Atlas Summer: Part III: Chapter III: Anti-Greed

Atlas Summer: Part III: Chapter III: Anti-Greed


There’s plenty of dross to choose from in this chapter.  You just can’t beat Hank Rearden’s insane reaction to being dumped by Dagny, for starters.  That’s the second man who loves this woman more than anything on earth who accepts the end of their relationship with a smile.  I know that this is because they’re all perfect Objectivist specimens, and therefore would never deign to impose their desires on an unwilling partner, but the on-its-face ridiculousness of it all just shows what a fanciful worldview we’re dealing with.

No need for that bauble, Tin Man. All you need is a copy of “Atlas Shrugged”!

For me, though, the most interesting moment in “Anti-Greed” is a quote that Karl highlighted in his chapter recap:

“He saw defensively belligerent men and tastelessly dressed women – he saw mean, rancorously, suspicious faces that bore the one mark incompatible with a standard bearer of the intellect: the mark of uncertainty.”

Let’s break this down for a minute.  Rand is saying explicitly that uncertainty and intellect are mutually exclusive.  Well, what sort of uncertainty is she talking about?  Given the situation, the looks of uncertainty would be due to the fact that these people are about to find out what “Project X” is.  Since they would have no way of KNOWING what Project X is, then uncertainty seems to be the only reasonable reaction right there.  In fact, a look of “certainty” would suggest that they have a totally unearned confidence in what they’re about to see; not really a hallmark of intelligence.  So, we’ve established that the only look of “uncertainty” that an observer could reasonably read on the faces of the spectators is NOT incompatible with intellect.  Just some more evidence that Rand can’t really write for shit.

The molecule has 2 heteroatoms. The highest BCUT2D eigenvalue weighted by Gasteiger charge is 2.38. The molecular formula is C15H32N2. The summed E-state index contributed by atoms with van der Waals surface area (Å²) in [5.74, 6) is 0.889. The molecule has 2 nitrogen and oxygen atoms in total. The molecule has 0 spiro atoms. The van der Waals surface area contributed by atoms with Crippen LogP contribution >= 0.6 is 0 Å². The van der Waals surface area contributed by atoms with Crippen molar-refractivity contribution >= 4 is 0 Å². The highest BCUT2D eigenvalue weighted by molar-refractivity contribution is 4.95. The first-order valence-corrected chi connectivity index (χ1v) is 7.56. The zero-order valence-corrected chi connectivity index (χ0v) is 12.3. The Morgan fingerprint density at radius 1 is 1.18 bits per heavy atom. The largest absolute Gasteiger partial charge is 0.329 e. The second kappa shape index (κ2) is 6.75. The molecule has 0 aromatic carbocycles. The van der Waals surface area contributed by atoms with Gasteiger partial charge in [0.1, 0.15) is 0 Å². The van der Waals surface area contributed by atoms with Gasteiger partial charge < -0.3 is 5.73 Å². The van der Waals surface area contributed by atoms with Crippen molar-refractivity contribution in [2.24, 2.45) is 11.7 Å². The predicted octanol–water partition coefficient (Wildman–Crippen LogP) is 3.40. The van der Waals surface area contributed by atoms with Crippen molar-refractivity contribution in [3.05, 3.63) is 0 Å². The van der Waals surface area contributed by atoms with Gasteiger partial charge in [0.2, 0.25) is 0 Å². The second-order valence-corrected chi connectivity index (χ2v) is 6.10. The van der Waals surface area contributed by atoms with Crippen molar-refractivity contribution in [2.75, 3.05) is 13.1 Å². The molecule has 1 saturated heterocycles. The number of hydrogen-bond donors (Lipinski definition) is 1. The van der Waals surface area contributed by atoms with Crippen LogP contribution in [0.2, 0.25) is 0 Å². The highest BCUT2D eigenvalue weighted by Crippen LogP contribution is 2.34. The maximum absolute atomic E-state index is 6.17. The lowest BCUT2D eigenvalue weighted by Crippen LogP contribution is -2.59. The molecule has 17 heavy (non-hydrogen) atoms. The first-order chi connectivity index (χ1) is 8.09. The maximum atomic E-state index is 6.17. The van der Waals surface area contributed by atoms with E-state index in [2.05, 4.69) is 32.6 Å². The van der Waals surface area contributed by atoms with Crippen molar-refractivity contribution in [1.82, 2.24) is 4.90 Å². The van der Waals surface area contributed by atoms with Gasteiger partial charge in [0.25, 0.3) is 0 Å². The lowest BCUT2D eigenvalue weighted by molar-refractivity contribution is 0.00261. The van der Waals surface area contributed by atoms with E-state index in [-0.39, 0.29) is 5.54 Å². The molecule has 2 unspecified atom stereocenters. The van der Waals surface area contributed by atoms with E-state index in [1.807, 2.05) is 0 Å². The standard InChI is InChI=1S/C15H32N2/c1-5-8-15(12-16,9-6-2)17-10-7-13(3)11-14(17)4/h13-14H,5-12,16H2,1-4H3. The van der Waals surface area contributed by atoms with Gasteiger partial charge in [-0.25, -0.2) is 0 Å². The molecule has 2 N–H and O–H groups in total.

Now, since we know that she couldn’t have meant what the scene suggests she meant,  we’re left to guess her real intentions.  Since characters in Rand novels are always having their innermost attributes divined from facial shape and expression, we can deduce that the “uncertainty” on the faces of these schmucks if of a deeper sort.  So, Rand is positing that the fundamental condition for intellect is “certainty.”  Leaving aside the question of whether it’s possible for looter scum to be “certain” of their beliefs (I’d bet Rand would say no, because of their adherence to relativism), we’re left to wonder about Rand’s view of the mind.  This seems to be one more piece of evidence that Rand essentializes intellect.   Her character’s don’t really go through any sort of intellectual journey through the course of the book; their weltenschauung is just as inborn as the set of their heroic cheekbones.  Her heroes don’t struggle with their moral or philosophical view of the world: Dagny and Hank only struggle with what degree of allegiance they own to society.  It makes you wonder why she even bothered to write books in the first place: the only person would would look to a piece of fiction for philosophical insight is a person incapable of really thinking at all.  Unless her books are meant to activate the already-extant philosophical structures in the minds of her readers.  Or, at least, those of her readers with the inherent cognitive capacity to possess such structures.  She’s the Noam Chomsky (linguistics edition) of philosophical thought.

This article marks the first time in human history that a connection has been made between Noam Chomsky and Ayn Rand!  Well, just the generative grammar stuff, but still!

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